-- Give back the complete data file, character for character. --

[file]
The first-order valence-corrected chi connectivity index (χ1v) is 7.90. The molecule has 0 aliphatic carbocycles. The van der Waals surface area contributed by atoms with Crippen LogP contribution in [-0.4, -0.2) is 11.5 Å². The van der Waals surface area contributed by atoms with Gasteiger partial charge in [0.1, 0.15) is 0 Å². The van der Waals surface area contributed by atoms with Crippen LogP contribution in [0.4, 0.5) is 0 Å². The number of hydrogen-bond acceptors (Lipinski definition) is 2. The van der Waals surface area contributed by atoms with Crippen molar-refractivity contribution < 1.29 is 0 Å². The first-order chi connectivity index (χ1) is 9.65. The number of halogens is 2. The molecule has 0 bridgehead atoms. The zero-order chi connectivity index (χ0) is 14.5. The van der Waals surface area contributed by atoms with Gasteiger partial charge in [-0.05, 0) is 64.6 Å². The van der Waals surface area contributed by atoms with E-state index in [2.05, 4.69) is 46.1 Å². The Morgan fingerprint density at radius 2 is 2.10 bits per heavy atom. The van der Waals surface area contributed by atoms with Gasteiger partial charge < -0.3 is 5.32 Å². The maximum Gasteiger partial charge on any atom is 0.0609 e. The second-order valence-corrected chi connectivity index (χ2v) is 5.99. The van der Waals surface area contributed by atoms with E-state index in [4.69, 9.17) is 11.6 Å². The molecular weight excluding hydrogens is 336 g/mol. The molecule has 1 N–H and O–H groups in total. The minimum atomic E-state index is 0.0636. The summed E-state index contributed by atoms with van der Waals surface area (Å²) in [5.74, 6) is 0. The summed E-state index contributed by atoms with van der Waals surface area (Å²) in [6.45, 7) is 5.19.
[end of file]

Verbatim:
The first-order valence-corrected chi connectivity index (χ1v) is 7.90. The molecule has 0 aliphatic carbocycles. The van der Waals surface area contributed by atoms with Crippen LogP contribution in [-0.4, -0.2) is 11.5 Å². The van der Waals surface area contributed by atoms with Gasteiger partial charge in [0.1, 0.15) is 0 Å². The van der Waals surface area contributed by atoms with Crippen LogP contribution in [0.4, 0.5) is 0 Å². The number of hydrogen-bond acceptors (Lipinski definition) is 2. The van der Waals surface area contributed by atoms with Crippen molar-refractivity contribution < 1.29 is 0 Å². The first-order chi connectivity index (χ1) is 9.65. The number of halogens is 2. The molecule has 0 bridgehead atoms. The zero-order chi connectivity index (χ0) is 14.5. The van der Waals surface area contributed by atoms with Gasteiger partial charge in [-0.05, 0) is 64.6 Å². The van der Waals surface area contributed by atoms with E-state index in [2.05, 4.69) is 46.1 Å². The Morgan fingerprint density at radius 2 is 2.10 bits per heavy atom. The van der Waals surface area contributed by atoms with Gasteiger partial charge < -0.3 is 5.32 Å². The maximum Gasteiger partial charge on any atom is 0.0609 e. The second-order valence-corrected chi connectivity index (χ2v) is 5.99. The van der Waals surface area contributed by atoms with E-state index in [4.69, 9.17) is 11.6 Å². The molecular weight excluding hydrogens is 336 g/mol. The molecule has 1 N–H and O–H groups in total. The minimum atomic E-state index is 0.0636. The summed E-state index contributed by atoms with van der Waals surface area (Å²) in [5.74, 6) is 0. The summed E-state index contributed by atoms with van der Waals surface area (Å²) in [6.45, 7) is 5.19.